HT reviewed Twitter’s disclosures to the Lumen database — a nonprofit repository meant to track online censorship — on the Indian government’s requests and found that the company had removed 702 URLs in all.(AP)
HT reviewed Twitter’s disclosures to the Lumen database — a nonprofit repository meant to track online censorship — on the Indian government’s requests and found that the company had removed 702 URLs in all.(AP)

Tussle intensifies: Twitter, govt at odds over blocking

  • A government official, who asked not to be named, said Twitter cannot pick and choose which accounts to block.
By Deeksha Bhardwaj, Binayak Dasgupta
PUBLISHED ON FEB 11, 2021 05:22 AM IST

Twitter on Wednesday said that it complied partially with the government’s requests to block access to accounts, but let others — particularly those by journalists, activists and politics — remain since the directions were “not consistent with Indian law”, prompting the government to express “disappointment” during a meeting with top executives of the social media company later in the day.

Twitter’s blog, which gave details of its actions, said: “...we do not believe that the actions we have been directed to take are consistent with Indian law.” And, it added, “in keeping with our principles of defending protected speech and freedom of expression, we have not taken any action on accounts that consist of news media entities, journalists, activists, and politicians. To do so, we believe, would violate their fundamental right to free expression under Indian law.”


The statement, released on Wednesday morning, prompted an initial response from the ministry of electronics and information technology (Meity) — significantly, on Koo, a home-made social media website meant to rival Twitter — and appeared to signal an escalation of a confrontation brewing for over a week.

Throughout the day, several government officials expressed dismay with Twitter’s actions, echoing remarks from last week when the government said the company was not in a position to judge its directions and had to follow them.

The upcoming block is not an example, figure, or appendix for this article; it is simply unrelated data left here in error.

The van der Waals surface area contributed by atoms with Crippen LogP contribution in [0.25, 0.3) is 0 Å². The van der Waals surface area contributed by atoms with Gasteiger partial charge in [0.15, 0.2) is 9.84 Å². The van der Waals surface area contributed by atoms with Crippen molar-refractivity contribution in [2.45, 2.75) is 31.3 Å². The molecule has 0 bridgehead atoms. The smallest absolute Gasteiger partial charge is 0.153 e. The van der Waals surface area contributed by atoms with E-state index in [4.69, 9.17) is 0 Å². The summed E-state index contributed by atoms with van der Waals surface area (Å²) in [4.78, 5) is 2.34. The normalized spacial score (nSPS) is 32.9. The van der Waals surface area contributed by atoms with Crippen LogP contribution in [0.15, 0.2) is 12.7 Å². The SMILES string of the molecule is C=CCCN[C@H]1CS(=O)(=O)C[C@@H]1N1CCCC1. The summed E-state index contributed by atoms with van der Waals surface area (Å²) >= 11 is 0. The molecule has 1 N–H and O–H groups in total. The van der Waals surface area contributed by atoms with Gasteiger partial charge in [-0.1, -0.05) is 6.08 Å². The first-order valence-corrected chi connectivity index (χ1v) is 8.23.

Representatives from the ministry and Twitter’s global policy and safety teams met later, where the Meity “secretary expressed his deep disappointment” about Twitter’s response. “He took this opportunity to remind Twitter that in India, its Constitution and laws are supreme. It is expected that responsible entities not only reaffirm but remain committed to compliance to the law of land,” Meity said in a statement after the meeting in the evening.

A government official, who asked not to be named, said Twitter cannot pick and choose which accounts to block. A second official, who asked not to be named, however, was more reconciliatory, saying that the company appeared to have “taken down 95% of the accounts and posts” the government flagged.

HT reviewed Twitter’s disclosures to the Lumen database — a nonprofit repository meant to track online censorship — on the Indian government’s requests and found that the company had removed 702 URLs in all. These included posts as well as accounts.

The government is believed to have handed over a list of 1,300 URLs (for accounts as well as posts) in its two orders.